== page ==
The Salutation Inn: Pub of the year owner admits he escaped London rat race

Former business analyst quit his job to take over as landlord in a 20-house village in the Severn Vale

A former London business analyst yesterday proved that packing in the rat race, fleeing to the countryside and running a pub doesn’t always end in tears after his establishment in a tiny Gloucestershire village won the pub of the year award.

Peter Tiley, 31, quit a sensible “five-figure salary job” and spent nearly all his and his then girlfriend’s life savings on the lease of the The Salutation Inn in Ham near Berkeley.

He spent his first nine months as landlord “sleepwalking and having nightmares every night without fail,” because he was so worried he might ruin the pub.

Today, his gamble paid off as The Salutation was crowned pub of the year by the Campaign for Real Ale.

Mr Tiley, who took over the pub in April 2013, said: “You have to be passionate, but if you are really, really passionate about something, the chances are you will be good at it. I am doing 90-hour weeks, but it doesn’t feel like work.”

Mr Tiley said he was working as a business analyst at a Soho telecoms consultancy in 2011 when he started thinking that although he liked his work, “spending time in a wonderful old boozer talking rubbish with friends was the most fun thing ever”.

He said: “I started thinking about how I would look back on my life as an old man.”

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The Salutation Inn was awarded the Campaign for Real Ale’s top pub prize (PA)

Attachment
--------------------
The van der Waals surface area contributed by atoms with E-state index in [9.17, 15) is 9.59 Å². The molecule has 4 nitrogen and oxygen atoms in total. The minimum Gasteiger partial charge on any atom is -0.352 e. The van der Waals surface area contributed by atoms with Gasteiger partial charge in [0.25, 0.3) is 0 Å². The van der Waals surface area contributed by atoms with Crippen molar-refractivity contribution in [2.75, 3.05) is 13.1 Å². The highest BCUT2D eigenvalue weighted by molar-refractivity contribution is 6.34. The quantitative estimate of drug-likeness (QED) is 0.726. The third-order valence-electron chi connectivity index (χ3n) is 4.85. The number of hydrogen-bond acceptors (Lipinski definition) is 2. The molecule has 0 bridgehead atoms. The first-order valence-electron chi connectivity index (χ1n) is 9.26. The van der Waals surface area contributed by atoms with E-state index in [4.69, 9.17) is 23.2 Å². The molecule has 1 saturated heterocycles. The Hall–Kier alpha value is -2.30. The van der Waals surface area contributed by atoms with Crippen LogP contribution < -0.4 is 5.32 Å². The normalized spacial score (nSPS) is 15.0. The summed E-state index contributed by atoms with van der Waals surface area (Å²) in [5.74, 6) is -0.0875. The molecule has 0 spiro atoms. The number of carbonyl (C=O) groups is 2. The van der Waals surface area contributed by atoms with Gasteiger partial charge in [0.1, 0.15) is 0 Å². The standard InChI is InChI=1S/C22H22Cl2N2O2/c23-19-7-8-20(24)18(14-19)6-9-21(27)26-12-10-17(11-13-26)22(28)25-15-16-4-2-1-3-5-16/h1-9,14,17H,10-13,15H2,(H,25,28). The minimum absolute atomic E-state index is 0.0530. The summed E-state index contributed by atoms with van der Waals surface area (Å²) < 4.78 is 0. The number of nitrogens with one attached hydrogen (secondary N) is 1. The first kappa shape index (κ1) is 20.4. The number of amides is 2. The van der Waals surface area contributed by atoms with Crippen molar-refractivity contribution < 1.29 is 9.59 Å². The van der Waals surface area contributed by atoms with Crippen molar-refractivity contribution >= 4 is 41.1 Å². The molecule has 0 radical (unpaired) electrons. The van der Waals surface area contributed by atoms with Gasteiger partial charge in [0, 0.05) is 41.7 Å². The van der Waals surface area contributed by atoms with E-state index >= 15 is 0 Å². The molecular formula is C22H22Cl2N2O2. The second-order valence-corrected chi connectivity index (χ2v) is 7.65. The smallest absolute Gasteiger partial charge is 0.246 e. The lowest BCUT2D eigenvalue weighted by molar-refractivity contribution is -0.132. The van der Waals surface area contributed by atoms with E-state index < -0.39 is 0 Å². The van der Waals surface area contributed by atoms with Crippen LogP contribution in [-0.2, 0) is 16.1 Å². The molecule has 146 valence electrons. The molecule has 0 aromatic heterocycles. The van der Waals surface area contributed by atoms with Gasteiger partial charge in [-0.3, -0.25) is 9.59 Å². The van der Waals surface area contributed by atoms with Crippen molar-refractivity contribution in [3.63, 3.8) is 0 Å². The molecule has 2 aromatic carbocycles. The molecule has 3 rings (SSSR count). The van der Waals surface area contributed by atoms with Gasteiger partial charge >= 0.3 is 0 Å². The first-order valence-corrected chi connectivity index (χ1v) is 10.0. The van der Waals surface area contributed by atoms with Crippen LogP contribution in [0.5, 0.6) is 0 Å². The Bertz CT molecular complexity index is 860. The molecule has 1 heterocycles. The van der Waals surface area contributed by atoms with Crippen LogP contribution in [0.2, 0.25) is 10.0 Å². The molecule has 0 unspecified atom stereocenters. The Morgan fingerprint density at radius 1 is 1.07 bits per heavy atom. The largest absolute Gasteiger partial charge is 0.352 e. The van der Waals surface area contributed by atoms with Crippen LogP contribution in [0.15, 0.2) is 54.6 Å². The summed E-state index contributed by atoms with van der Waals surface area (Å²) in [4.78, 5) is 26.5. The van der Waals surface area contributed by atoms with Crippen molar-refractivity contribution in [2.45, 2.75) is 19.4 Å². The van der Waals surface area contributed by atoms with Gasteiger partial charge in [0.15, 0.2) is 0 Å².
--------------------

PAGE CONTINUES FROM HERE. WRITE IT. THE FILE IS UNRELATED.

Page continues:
His initial thought was to consider opening a brewery, so he started to experiment with home brewing in the “pretty pokey” one-bedroom flat that he shared with Claire, 32, now his wife, in Herne Hill, south London.

“Every time she wanted a shower, Claire had to lift a big fermenting container out of the bath tub.

“Then I told her I just wanted to visit a pub in Gloucestershire because the lease was up for sale.”

The Tileys swapped the streets of south London for a village of 20 houses and a pub where Mr Tiley can see “the meadows of the Severn Vale” from his window.

Attributing his success to “great staff and amazing, supportive locals”, Mr Tiley said he had added events including morris dancing because “I like batty, quirky traditions.”

He has, however, refrained from importing metropolitan obsessions to his jukebox-free establishment.

“I tell anyone asking for a frothy latte that we have some very bad instant coffee and really good beer.”

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